10/07/2011 08:53 am ET Updated Dec 07, 2011

The Search

The summer before the senior year of high school is in no doubt the most important summer to date in a teenager's life. The long and arduous junior year consisting of difficult classes and standardized tests has just concluded. To make matters even more stressful, this is also the time to begin the college search.

For me, this meant parading across the Eastern Seaboard (and even the Midwest) in search for the school that is "right for me." This search included the always enjoyable and information sessions, and long tours that always seemed to be in the scorching sun or a foot of snow.

In order to find this school, I must first have to decide what I am looking for in a school. The choices of a big or small school or the distance away from home are the basic questions that need to be answered. However, it is the more specific qualities of a school that make these decisions very difficult.

I have yet to even apply to college and I have already learned things about myself that I did not know before this process. I now know that I am extremely indecisive, as I still have on my college list schools with 30,000 kids and 3,000 kids.

I have schools that are one hour away and 10 hours away, and schools that revolve around college football with schools where you won't find a football on the entire campus. I have also learned that college is a match to be made, and not a prize to be won.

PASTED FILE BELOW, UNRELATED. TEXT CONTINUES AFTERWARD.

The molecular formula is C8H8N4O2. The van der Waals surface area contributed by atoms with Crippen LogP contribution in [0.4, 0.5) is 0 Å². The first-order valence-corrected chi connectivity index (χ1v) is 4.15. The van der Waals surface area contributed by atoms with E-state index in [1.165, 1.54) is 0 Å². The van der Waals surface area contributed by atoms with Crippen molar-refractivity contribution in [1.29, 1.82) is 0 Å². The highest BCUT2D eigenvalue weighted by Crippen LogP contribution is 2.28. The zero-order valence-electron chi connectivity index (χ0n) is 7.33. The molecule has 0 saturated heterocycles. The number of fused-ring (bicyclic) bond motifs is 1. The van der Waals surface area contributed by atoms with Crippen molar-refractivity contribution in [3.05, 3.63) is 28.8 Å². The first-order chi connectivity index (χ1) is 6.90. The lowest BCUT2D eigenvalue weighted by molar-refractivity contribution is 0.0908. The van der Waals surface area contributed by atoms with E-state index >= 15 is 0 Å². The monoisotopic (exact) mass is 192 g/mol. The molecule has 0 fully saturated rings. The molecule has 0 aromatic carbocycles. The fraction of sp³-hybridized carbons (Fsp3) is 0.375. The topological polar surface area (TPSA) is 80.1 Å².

The final thing that I have learned is that although I do my best to find that match, I will virtually have no choice but to make some sacrifices along the way. For example, the school with the most ideal academic program for me may be the one where I have to travel a further distance. I have been told that I am a very picky kid, which makes this grand decision even more challenging. Before my choice has been made, I am sure that I'll weigh the pros and cons of each school tens, heck, maybe hundreds of times. I just hope that the schools don't make my decision for me!

This has helped me not worry so much about how Newsweek feels about the school, but rather only how I feel about it. If I like it, then it shouldn't matter how anyone else feels about it. When it comes down to it, is the difference between a school ranked, say #50 and a school ranked #60 going to make a difference in how successful a person can become? Absolutely not.

Although this time is stressful for most incoming high school seniors, it will also be a time to rejoice after completing junior year, and then enjoy being the big men on campus. The feeling of finally being seniors is very exciting and should be savored, as in about a year's time we will all go back to freshman year.

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